All the mugs are hand-crafted and present the same bulbous-nosed, scraggily bearded face. Petrie, 41, knows that physiognomy well. "It's the way I look some mornings." Customers, he notes, sometimes "come up and tweak the nose and even give it a little kiss before I wrap them up."
Petrie's Mr. Muggs coffee cups (plus beer steins, sugar bowls and similar products) have become quiet best-sellers, now stocked by nine department stores and 25 gift shops across the U.S. In New York Bloomingdale's sold 3,750 at Christmas alone (at $8.50), and Petrie's Muggs Pottery Limited last year grossed $80,000.
Petrie's pottery business started as therapy. After a serious lung operation, the former General Motors auto worker in Detroit began working with clay to build up a weakened right arm, got hooked on the craft and eventually moved on to Greenwich Village. He lost money on his pottery shop until he turned over its management to Susan Clemons, a waitress next door. She impressed Petrie "because she was doing four jobs at once—waitress, bartender, busboy and cashier." They acquired a marketing manager, and the mugs really began to move. The company is producing 300 of them a day in a renovated New Hampshire chicken house and next month will shift operations to bigger quarters in Portsmouth. The merger worked in other ways. In June Peter and Susan plan to marry, and a new Petrie line is in the offing. Mrs. Muggs, perhaps?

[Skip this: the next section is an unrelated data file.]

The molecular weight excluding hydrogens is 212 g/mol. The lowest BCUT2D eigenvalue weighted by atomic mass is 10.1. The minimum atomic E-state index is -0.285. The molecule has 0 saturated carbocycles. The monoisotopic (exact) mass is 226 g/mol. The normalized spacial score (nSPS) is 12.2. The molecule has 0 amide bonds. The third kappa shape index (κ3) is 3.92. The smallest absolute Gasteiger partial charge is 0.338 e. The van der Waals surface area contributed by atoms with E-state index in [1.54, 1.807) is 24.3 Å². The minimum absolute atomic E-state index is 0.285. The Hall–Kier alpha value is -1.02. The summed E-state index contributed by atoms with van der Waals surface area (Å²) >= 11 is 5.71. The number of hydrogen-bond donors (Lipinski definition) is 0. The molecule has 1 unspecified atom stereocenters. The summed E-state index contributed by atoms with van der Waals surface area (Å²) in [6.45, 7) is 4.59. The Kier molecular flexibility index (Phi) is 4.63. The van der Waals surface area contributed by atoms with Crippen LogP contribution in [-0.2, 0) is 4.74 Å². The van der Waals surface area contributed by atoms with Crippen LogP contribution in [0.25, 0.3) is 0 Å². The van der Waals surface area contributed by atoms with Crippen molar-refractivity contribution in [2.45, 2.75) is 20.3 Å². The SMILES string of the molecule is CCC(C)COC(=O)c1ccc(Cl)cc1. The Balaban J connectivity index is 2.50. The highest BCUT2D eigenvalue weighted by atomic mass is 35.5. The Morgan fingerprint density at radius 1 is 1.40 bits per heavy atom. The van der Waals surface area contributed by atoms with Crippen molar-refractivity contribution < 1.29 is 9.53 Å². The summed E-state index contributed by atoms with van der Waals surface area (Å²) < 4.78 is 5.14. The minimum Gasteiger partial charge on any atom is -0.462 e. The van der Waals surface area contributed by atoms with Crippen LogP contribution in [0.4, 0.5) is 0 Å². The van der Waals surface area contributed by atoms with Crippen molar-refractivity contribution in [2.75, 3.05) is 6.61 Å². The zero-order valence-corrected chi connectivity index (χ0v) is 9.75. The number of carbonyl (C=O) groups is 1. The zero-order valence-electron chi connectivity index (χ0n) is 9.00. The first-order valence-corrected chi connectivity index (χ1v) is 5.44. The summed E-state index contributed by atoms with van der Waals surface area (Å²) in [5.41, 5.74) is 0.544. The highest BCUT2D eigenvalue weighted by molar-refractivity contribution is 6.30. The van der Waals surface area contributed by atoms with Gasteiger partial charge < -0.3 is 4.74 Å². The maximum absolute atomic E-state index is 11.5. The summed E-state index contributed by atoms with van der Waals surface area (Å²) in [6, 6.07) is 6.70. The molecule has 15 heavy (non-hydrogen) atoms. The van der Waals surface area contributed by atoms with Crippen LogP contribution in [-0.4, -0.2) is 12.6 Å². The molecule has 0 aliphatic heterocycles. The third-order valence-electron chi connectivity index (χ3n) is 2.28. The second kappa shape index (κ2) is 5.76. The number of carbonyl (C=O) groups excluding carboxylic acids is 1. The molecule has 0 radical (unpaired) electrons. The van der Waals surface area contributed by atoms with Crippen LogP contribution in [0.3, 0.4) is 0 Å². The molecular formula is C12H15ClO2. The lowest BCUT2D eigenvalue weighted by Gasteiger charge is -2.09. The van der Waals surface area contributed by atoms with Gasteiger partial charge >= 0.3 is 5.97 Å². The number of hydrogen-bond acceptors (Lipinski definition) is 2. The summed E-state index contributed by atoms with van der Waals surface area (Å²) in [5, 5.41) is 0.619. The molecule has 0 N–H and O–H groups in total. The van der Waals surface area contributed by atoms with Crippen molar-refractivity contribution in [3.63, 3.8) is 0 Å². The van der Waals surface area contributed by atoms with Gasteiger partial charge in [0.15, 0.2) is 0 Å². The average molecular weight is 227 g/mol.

You either like them or hate them," says Peter Petrie of his mugs, adding cheerfully, "but sometimes people who hate them buy them too."